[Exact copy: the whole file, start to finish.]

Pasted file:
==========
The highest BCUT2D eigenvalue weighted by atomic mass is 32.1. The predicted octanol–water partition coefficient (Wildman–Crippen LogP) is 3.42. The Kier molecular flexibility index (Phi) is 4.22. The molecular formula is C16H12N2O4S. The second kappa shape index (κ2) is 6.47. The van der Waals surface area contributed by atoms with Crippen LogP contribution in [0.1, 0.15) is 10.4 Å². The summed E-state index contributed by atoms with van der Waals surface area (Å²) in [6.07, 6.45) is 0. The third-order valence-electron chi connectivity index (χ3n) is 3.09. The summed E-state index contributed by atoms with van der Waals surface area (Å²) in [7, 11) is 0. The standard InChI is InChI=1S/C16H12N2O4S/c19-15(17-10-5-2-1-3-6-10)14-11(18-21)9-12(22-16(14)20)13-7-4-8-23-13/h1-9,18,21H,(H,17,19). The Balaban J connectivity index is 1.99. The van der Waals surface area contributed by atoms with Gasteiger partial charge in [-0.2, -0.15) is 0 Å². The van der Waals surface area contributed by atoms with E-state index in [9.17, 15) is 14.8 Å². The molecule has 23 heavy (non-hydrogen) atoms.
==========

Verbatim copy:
The highest BCUT2D eigenvalue weighted by atomic mass is 32.1. The predicted octanol–water partition coefficient (Wildman–Crippen LogP) is 3.42. The Kier molecular flexibility index (Phi) is 4.22. The molecular formula is C16H12N2O4S. The second kappa shape index (κ2) is 6.47. The van der Waals surface area contributed by atoms with Crippen LogP contribution in [0.1, 0.15) is 10.4 Å². The summed E-state index contributed by atoms with van der Waals surface area (Å²) in [6.07, 6.45) is 0. The third-order valence-electron chi connectivity index (χ3n) is 3.09. The summed E-state index contributed by atoms with van der Waals surface area (Å²) in [7, 11) is 0. The standard InChI is InChI=1S/C16H12N2O4S/c19-15(17-10-5-2-1-3-6-10)14-11(18-21)9-12(22-16(14)20)13-7-4-8-23-13/h1-9,18,21H,(H,17,19). The Balaban J connectivity index is 1.99. The van der Waals surface area contributed by atoms with Gasteiger partial charge in [-0.2, -0.15) is 0 Å². The van der Waals surface area contributed by atoms with E-state index in [9.17, 15) is 14.8 Å². The molecule has 23 heavy (non-hydrogen) atoms.